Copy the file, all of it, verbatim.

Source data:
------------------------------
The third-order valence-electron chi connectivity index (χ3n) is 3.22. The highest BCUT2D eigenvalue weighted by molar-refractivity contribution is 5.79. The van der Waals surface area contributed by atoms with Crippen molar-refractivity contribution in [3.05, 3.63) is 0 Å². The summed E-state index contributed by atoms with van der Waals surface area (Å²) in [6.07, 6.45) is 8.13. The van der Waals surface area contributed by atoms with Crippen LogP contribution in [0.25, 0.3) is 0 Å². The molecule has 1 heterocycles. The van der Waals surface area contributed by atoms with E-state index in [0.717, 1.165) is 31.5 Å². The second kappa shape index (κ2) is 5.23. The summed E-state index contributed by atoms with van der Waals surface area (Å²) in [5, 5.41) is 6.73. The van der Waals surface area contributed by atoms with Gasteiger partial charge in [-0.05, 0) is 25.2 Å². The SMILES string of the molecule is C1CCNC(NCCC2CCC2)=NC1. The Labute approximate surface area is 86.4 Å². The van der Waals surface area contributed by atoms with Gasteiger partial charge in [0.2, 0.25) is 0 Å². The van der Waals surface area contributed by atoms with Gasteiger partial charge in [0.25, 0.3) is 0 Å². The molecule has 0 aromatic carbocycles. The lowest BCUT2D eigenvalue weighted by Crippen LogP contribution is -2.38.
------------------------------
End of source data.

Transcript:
The third-order valence-electron chi connectivity index (χ3n) is 3.22. The highest BCUT2D eigenvalue weighted by molar-refractivity contribution is 5.79. The van der Waals surface area contributed by atoms with Crippen molar-refractivity contribution in [3.05, 3.63) is 0 Å². The summed E-state index contributed by atoms with van der Waals surface area (Å²) in [6.07, 6.45) is 8.13. The van der Waals surface area contributed by atoms with Crippen LogP contribution in [0.25, 0.3) is 0 Å². The molecule has 1 heterocycles. The van der Waals surface area contributed by atoms with E-state index in [0.717, 1.165) is 31.5 Å². The second kappa shape index (κ2) is 5.23. The summed E-state index contributed by atoms with van der Waals surface area (Å²) in [5, 5.41) is 6.73. The van der Waals surface area contributed by atoms with Gasteiger partial charge in [-0.05, 0) is 25.2 Å². The SMILES string of the molecule is C1CCNC(NCCC2CCC2)=NC1. The Labute approximate surface area is 86.4 Å². The van der Waals surface area contributed by atoms with Gasteiger partial charge in [0.2, 0.25) is 0 Å². The van der Waals surface area contributed by atoms with Gasteiger partial charge in [0.25, 0.3) is 0 Å². The molecule has 0 aromatic carbocycles. The lowest BCUT2D eigenvalue weighted by Crippen LogP contribution is -2.38.